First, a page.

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01.12.2012 | Methodology | Ausgabe 1/2012 Open Access

Malaria Journal 1/2012

Improving N-terminal protein annotation of Plasmodium species based on signal peptide prediction of orthologous proteins

Zeitschrift:
Malaria Journal > Ausgabe 1/2012
Autoren:
Armando de Menezes Neto, Denise A Alvarenga, Antônio M Rezende, Sarah S Resende, Ricardo de Souza Ribeiro, Cor JF Fontes, Luzia H Carvalho, Cristiana F Alves de Brito
Wichtige Hinweise

Electronic supplementary material

The online version of this article (doi:10.​1186/​1475-2875-11-375) contains supplementary material, which is available to authorized users.

Competing interests

The authors declare that they have no competing interests.

Authors’ contribution

AMN performed all data analyses. AMN, RSR and AMR work on scripts for data integration. DAM and SSR participated in the experimental validation of new gene models. CJFF coordinated the field work. LHC, CFAB, AMN conceived and designed the study. CFAB coordinated the study. CFAB, AMN and AMR wrote the manuscript. All authors read and approved the final manuscript.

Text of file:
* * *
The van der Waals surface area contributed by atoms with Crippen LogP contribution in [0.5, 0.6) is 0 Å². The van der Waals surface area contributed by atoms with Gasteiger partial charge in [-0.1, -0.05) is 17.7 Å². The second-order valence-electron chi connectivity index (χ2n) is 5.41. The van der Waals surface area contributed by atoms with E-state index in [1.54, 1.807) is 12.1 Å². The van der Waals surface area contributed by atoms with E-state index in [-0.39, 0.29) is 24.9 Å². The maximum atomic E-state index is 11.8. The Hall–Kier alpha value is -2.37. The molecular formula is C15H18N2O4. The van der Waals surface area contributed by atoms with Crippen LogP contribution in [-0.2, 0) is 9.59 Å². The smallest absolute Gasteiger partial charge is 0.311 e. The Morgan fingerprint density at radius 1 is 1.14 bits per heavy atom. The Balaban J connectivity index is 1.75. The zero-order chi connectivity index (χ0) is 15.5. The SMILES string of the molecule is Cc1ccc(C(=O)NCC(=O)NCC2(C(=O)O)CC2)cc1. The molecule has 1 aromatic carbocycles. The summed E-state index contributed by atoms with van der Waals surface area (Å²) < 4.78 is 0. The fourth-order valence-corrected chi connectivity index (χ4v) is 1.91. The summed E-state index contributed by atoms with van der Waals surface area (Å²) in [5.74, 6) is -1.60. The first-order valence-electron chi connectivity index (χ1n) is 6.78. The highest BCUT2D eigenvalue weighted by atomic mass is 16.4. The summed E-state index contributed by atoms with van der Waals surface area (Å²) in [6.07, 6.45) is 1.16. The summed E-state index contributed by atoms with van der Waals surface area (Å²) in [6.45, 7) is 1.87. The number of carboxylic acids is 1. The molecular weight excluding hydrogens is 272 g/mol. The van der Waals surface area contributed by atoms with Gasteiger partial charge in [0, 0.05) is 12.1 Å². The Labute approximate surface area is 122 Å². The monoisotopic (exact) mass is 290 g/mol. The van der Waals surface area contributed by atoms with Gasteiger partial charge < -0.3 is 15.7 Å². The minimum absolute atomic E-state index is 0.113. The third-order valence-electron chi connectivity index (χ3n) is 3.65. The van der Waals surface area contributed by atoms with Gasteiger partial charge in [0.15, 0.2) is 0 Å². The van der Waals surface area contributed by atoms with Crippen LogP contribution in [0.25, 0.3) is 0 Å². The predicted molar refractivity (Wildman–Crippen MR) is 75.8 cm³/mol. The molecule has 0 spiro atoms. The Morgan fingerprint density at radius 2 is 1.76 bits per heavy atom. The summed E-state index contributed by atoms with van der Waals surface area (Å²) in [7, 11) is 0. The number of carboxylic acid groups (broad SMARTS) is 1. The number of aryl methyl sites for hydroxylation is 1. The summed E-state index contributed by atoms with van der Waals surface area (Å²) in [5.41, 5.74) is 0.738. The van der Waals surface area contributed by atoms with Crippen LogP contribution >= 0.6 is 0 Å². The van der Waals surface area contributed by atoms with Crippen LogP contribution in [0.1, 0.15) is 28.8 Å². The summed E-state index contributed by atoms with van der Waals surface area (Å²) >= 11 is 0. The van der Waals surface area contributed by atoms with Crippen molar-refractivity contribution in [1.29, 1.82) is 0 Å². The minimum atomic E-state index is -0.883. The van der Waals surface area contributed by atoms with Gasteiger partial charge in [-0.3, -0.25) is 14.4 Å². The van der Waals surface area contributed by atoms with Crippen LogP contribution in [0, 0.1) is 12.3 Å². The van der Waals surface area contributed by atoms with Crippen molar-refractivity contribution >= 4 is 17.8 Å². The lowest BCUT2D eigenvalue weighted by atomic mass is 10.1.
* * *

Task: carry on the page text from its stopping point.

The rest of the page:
Abstract

Background

Signal peptide is one of the most important motifs involved in protein trafficking and it ultimately influences protein function. Considering the expected functional conservation among orthologs it was hypothesized that divergence in signal peptides within orthologous groups is mainly due to N-terminal protein sequence misannotation. Thus, discrepancies in signal peptide prediction of orthologous proteins were used to identify misannotated proteins in five Plasmodium species.

Methods